Sigur Rós has composed a special piece for an episode of The Simpsons, which airs in the States later this month, mbl reports. The episode is expected in part to take place in Iceland, the ancestral home of the character Carl Carlson (of Carl and Lenny… of Karl and Lenin), who first claimed Icelandic heritage in the show’s 14th season. The last time Iceland featured on the Simpsons was in 2010, when the 2008 bank crash was lampooned (see related picture). According to mbl, the original piece by Sigur Rós weighs heavily into the episode, which also features the band’s members drawn as characters. A Sigur Rós cover of the Simpsons theme song by Danny Elfman is also in the cards. The episode is scheduled to air on May 19th. Related: Iceland Will Feature In The Simpsons
If you spend your holidays at an Icelandic household, you will most likely see the living room decorated, or perhaps occupied, by green plastic in the shape of a pine tree. The artificial Christmas tree seems to be taking over. It is likely that you will be served smoked pork —hamborgarhryggur— on Christmas Eve, and you will almost unavoidably be offered smoked lamb or mutton —hangikjöt— on Christmas day. This is according to a recent poll, conducted by MMR. Most likely to deviate in any of the above are supporters of the Pirate Party, and the poll’s highest wage group.
Þórhildur Sunna Sævarsdóttir, Chair of the Women’s Association for Peace and Culture (MFÍK), says it is urgent to thoroughly investigate whether Iceland in any way supported the CIA’s transportation of prisoners for torture. If that turns out to be the case, Icelanders are accomplices to war crimes. “These crimes do not become void. Being an accomplice to torture is a war crime,” she stated, interviewed by Stöð 2 this Saturday. Iceland’s involvement On December 12, Prime Minister Sigmundur Davíð Gunnlaugsson announced that the Foreign Ministry had commenced an investigation into any potential “abuse” of Icelandic facilities related to the CIA’s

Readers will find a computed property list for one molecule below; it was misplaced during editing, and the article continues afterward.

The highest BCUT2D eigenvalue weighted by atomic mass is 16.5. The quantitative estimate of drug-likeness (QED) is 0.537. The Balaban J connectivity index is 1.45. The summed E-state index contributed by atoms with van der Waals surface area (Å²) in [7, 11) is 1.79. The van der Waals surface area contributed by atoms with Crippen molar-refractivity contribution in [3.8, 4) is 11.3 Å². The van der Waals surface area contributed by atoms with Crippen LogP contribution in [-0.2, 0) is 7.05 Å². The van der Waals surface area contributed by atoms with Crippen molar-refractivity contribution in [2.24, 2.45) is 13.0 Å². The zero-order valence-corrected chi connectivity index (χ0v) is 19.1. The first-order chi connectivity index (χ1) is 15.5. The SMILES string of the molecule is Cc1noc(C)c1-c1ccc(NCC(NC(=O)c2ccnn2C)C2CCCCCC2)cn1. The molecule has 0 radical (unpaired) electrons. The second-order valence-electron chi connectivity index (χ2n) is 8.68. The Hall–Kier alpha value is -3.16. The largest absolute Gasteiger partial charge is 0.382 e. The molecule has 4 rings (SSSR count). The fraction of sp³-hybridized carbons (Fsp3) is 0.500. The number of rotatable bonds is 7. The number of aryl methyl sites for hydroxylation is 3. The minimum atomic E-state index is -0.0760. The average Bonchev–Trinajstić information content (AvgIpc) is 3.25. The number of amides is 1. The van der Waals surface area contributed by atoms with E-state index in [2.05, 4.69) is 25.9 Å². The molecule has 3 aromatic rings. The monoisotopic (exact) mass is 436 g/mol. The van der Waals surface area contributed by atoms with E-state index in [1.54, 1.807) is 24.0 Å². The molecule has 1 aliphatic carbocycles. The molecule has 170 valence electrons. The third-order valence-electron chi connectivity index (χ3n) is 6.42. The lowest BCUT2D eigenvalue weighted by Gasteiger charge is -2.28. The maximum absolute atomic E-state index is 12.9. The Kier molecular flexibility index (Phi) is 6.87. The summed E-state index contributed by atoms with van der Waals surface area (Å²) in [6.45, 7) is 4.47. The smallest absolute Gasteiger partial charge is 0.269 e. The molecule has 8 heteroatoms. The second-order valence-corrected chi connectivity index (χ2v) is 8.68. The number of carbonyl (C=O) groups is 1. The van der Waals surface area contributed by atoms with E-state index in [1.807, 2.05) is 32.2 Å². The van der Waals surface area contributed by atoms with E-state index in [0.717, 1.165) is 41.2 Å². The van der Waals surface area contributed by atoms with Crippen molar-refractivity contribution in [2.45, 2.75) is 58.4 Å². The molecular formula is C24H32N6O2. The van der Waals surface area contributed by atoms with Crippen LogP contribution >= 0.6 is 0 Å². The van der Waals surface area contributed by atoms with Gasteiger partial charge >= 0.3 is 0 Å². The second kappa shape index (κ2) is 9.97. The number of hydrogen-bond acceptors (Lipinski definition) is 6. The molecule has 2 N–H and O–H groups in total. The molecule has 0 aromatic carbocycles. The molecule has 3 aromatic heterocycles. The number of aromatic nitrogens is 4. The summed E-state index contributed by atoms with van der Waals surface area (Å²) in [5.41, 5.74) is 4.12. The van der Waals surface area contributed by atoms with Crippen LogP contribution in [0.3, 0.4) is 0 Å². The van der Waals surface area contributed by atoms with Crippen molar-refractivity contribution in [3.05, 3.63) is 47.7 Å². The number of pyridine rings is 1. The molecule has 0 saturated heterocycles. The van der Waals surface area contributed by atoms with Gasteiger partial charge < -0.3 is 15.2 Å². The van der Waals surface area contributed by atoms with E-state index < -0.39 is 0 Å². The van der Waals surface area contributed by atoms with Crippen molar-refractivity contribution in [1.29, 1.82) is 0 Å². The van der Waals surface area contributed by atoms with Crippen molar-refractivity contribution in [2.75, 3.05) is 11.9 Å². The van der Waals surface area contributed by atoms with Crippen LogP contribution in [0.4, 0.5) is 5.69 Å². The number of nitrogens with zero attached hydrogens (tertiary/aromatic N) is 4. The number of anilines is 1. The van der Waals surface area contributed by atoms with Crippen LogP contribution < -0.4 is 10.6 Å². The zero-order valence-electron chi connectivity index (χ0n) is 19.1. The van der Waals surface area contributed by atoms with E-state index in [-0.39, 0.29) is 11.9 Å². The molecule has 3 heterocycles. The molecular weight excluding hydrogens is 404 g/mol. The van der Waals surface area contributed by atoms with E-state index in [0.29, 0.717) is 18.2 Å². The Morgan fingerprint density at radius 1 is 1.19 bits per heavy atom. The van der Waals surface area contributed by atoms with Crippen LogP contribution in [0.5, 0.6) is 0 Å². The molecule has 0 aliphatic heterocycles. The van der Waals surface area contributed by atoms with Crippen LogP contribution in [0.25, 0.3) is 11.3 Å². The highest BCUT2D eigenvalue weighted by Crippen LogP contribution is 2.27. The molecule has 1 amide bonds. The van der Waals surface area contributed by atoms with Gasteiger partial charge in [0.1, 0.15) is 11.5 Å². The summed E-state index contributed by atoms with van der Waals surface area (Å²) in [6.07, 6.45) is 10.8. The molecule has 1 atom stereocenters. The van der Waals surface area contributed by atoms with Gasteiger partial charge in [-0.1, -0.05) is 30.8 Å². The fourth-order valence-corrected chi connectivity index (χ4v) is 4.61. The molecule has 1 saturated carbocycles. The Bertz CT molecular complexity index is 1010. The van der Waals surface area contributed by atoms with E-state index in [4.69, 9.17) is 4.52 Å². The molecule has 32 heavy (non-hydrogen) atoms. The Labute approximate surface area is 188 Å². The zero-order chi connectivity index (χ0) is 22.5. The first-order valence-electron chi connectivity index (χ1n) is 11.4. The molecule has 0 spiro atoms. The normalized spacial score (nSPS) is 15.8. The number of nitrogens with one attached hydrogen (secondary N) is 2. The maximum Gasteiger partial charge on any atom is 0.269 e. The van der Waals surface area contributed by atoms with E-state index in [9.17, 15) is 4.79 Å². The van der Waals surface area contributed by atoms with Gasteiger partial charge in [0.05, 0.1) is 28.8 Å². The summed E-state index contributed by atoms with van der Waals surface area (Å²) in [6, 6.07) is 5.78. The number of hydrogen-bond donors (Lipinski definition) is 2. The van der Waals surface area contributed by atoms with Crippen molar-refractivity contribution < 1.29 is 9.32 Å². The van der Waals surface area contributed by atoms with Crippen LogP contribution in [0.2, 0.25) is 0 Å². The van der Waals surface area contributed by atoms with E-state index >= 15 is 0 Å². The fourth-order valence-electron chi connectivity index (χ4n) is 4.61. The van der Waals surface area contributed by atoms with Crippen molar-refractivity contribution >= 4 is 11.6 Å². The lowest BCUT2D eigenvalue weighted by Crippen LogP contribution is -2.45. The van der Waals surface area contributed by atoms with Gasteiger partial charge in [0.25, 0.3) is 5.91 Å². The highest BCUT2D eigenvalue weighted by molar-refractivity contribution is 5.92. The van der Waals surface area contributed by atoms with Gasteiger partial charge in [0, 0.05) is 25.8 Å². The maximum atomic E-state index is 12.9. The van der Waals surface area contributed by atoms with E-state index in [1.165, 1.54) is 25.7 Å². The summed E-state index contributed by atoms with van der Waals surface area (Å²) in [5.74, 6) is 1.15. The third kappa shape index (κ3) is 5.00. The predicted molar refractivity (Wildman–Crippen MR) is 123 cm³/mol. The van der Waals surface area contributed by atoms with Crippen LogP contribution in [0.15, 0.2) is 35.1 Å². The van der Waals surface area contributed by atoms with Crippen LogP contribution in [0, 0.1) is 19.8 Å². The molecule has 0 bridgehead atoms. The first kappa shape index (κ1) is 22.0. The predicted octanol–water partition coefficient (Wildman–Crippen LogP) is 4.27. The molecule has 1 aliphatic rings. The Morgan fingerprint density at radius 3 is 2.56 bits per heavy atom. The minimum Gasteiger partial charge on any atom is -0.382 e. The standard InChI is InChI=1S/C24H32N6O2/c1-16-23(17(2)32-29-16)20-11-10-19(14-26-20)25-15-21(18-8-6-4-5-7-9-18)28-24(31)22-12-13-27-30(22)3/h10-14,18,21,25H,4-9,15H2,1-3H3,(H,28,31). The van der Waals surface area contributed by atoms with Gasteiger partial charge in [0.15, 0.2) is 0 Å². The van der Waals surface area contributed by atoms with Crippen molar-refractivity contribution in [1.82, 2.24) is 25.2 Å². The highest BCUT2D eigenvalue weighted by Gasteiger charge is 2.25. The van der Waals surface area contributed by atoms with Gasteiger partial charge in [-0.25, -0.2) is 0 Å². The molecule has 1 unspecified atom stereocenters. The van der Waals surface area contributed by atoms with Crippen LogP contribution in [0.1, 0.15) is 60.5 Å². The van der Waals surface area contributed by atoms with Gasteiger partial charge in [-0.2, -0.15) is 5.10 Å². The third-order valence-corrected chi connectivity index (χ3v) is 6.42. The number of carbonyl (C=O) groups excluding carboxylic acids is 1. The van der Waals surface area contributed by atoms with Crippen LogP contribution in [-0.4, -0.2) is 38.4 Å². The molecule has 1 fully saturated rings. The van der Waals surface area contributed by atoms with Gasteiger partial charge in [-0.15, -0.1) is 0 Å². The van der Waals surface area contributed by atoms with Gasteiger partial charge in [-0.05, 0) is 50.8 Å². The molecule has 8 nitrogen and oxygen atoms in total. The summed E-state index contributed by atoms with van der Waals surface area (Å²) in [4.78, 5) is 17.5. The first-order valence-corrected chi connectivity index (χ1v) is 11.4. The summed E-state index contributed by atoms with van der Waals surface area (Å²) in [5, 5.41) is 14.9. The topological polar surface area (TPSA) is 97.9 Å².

Throughout December, as count-down to Christmas, RÚV has re-broadcast various season-related music acts from earlier decades. This Saturday’s broadcast sported an eleven year old Björk Guðmundsdóttir reciting the Christmas nativity story, accompanied by music played by students of the Reykjavík Children’s Music School. The recording was made in 1976. Seven seconds of the recording have appeared on YouTube: RÚV’s entire video is not embeddable, but you can watch it, in whole, on their website.
The tenth Yule Lad, Gluggagægir (Window Peeper), was arrested last night on suspicion of espionage. Gluggagægir was apprehended after police received reports of him loitering outside Alþingi, peeking through windows. Gluggagægir has spent centuries peeping through people’s windows, curious about the going’s on inside and occasionally stealing shiny trinkets. His arrest record for acts of voyeurism is several pages long. Gluggagægir’s belongings, seized in the arrest, included his laptop which police have said contained troubling material regarding national and international security. “We cannot give you any information regarding the case, which is currently under investigation,” a police spokesperson told the
Popular hot dog stand Bæjarins Beztu hired extra security last night in preparation for the arrival of the ninth Yule Lad, Bjúgnakrækir (Sausage Swiper). “We couldn’t afford losses like last year,” said the vendor on duty, Jói, when the Grapevine caught up with him last night. “He cleared us out, all the hot dogs, just gone. I’d only worked at Bæjarins Beztu a few months when Bjúgnakrækir hit us last year. One minute I’m selling a hot dog ‘with everything’ and the next I’m waking up on the floor and the whole place has been turned over. He ate it
There has been a sharp increase in the number of admissions at Landspítalinn, the National University Hospital of Iceland’s emergency room in the past few days after accidents caused by icy roads and pavements. The City of Reykjavík have been receiving about 700 phone calls each day to deal with the excessive snow, reports RÚV. Tens of vehicles and machines are used to plough the snow and clear the streets and pavements of ice. The snow ploughing begins at 4 am and continues through the evening. Regardless, a lot of the people admitted have been pedestrians who suffered injuries after slipping